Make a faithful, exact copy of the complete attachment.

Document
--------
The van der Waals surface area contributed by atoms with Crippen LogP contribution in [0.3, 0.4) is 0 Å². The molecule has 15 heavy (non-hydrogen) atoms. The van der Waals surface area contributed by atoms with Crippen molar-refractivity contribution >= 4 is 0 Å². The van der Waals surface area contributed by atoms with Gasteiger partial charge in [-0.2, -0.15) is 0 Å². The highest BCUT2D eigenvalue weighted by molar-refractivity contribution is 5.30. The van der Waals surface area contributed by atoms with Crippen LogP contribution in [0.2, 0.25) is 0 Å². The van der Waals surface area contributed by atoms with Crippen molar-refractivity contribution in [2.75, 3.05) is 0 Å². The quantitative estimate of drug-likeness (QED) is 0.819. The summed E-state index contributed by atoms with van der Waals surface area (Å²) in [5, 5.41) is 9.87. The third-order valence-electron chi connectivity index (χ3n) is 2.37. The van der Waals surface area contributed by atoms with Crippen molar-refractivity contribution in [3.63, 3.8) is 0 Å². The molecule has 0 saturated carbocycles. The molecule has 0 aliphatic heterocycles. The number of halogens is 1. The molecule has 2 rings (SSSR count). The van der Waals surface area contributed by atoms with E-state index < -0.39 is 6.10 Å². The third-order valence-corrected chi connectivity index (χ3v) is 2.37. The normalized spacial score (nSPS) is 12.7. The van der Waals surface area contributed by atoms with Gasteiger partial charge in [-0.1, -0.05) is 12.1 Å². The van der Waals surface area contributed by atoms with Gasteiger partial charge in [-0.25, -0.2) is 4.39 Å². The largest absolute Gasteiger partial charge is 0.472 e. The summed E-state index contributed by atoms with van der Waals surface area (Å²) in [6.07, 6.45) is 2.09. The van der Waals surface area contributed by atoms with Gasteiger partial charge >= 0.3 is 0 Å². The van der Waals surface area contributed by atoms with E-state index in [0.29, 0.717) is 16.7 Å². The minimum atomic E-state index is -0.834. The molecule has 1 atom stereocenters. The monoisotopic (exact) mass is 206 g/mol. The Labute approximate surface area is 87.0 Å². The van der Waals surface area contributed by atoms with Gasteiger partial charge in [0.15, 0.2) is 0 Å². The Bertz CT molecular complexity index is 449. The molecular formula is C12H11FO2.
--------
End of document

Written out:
The van der Waals surface area contributed by atoms with Crippen LogP contribution in [0.3, 0.4) is 0 Å². The molecule has 15 heavy (non-hydrogen) atoms. The van der Waals surface area contributed by atoms with Crippen molar-refractivity contribution >= 4 is 0 Å². The van der Waals surface area contributed by atoms with Gasteiger partial charge in [-0.2, -0.15) is 0 Å². The highest BCUT2D eigenvalue weighted by molar-refractivity contribution is 5.30. The van der Waals surface area contributed by atoms with Crippen LogP contribution in [0.2, 0.25) is 0 Å². The van der Waals surface area contributed by atoms with Crippen molar-refractivity contribution in [2.75, 3.05) is 0 Å². The quantitative estimate of drug-likeness (QED) is 0.819. The summed E-state index contributed by atoms with van der Waals surface area (Å²) in [5, 5.41) is 9.87. The third-order valence-electron chi connectivity index (χ3n) is 2.37. The van der Waals surface area contributed by atoms with Crippen molar-refractivity contribution in [3.63, 3.8) is 0 Å². The molecule has 0 saturated carbocycles. The molecule has 0 aliphatic heterocycles. The number of halogens is 1. The molecule has 2 rings (SSSR count). The van der Waals surface area contributed by atoms with E-state index < -0.39 is 6.10 Å². The third-order valence-corrected chi connectivity index (χ3v) is 2.37. The normalized spacial score (nSPS) is 12.7. The van der Waals surface area contributed by atoms with Gasteiger partial charge in [-0.1, -0.05) is 12.1 Å². The van der Waals surface area contributed by atoms with Gasteiger partial charge in [-0.25, -0.2) is 4.39 Å². The largest absolute Gasteiger partial charge is 0.472 e. The summed E-state index contributed by atoms with van der Waals surface area (Å²) in [6.07, 6.45) is 2.09. The van der Waals surface area contributed by atoms with Gasteiger partial charge >= 0.3 is 0 Å². The van der Waals surface area contributed by atoms with E-state index in [0.29, 0.717) is 16.7 Å². The minimum atomic E-state index is -0.834. The molecule has 1 atom stereocenters. The monoisotopic (exact) mass is 206 g/mol. The Labute approximate surface area is 87.0 Å². The van der Waals surface area contributed by atoms with Gasteiger partial charge in [0.15, 0.2) is 0 Å². The Bertz CT molecular complexity index is 449. The molecular formula is C12H11FO2.